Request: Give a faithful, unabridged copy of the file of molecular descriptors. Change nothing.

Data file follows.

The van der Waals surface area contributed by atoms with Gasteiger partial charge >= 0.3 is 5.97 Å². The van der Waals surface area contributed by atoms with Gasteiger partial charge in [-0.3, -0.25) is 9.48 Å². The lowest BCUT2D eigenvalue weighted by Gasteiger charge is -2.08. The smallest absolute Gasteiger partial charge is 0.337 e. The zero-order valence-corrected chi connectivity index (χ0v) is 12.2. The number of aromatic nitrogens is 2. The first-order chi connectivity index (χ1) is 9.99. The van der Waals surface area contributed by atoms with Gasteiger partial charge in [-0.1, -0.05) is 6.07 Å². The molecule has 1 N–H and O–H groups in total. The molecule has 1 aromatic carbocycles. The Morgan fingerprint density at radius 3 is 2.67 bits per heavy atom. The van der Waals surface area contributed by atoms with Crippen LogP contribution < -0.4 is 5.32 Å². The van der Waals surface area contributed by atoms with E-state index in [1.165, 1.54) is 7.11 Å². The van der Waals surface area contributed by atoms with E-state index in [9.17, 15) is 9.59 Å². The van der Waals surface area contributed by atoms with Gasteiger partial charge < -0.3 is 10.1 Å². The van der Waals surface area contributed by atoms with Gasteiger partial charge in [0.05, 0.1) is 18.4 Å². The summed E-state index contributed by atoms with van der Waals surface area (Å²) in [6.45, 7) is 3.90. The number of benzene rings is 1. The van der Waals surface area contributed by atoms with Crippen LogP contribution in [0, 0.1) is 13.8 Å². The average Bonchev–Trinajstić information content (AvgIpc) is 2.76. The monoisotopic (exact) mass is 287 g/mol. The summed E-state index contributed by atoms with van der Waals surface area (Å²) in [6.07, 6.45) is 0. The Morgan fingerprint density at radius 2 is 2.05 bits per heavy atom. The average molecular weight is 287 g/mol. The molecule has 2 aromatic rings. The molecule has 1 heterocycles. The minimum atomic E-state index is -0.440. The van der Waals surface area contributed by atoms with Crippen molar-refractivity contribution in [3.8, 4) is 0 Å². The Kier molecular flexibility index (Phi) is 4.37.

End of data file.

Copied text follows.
The van der Waals surface area contributed by atoms with Gasteiger partial charge >= 0.3 is 5.97 Å². The van der Waals surface area contributed by atoms with Gasteiger partial charge in [-0.3, -0.25) is 9.48 Å². The lowest BCUT2D eigenvalue weighted by Gasteiger charge is -2.08. The smallest absolute Gasteiger partial charge is 0.337 e. The zero-order valence-corrected chi connectivity index (χ0v) is 12.2. The number of aromatic nitrogens is 2. The first-order chi connectivity index (χ1) is 9.99. The van der Waals surface area contributed by atoms with Gasteiger partial charge in [-0.1, -0.05) is 6.07 Å². The molecule has 1 N–H and O–H groups in total. The molecule has 1 aromatic carbocycles. The Morgan fingerprint density at radius 3 is 2.67 bits per heavy atom. The van der Waals surface area contributed by atoms with Crippen LogP contribution < -0.4 is 5.32 Å². The van der Waals surface area contributed by atoms with E-state index in [1.165, 1.54) is 7.11 Å². The van der Waals surface area contributed by atoms with E-state index in [9.17, 15) is 9.59 Å². The van der Waals surface area contributed by atoms with Gasteiger partial charge < -0.3 is 10.1 Å². The van der Waals surface area contributed by atoms with Gasteiger partial charge in [0.05, 0.1) is 18.4 Å². The summed E-state index contributed by atoms with van der Waals surface area (Å²) in [6.45, 7) is 3.90. The number of benzene rings is 1. The van der Waals surface area contributed by atoms with Crippen LogP contribution in [0, 0.1) is 13.8 Å². The average Bonchev–Trinajstić information content (AvgIpc) is 2.76. The monoisotopic (exact) mass is 287 g/mol. The summed E-state index contributed by atoms with van der Waals surface area (Å²) in [6.07, 6.45) is 0. The Morgan fingerprint density at radius 2 is 2.05 bits per heavy atom. The average molecular weight is 287 g/mol. The molecule has 2 aromatic rings. The molecule has 1 heterocycles. The minimum atomic E-state index is -0.440. The van der Waals surface area contributed by atoms with Crippen molar-refractivity contribution in [3.8, 4) is 0 Å². The Kier molecular flexibility index (Phi) is 4.37.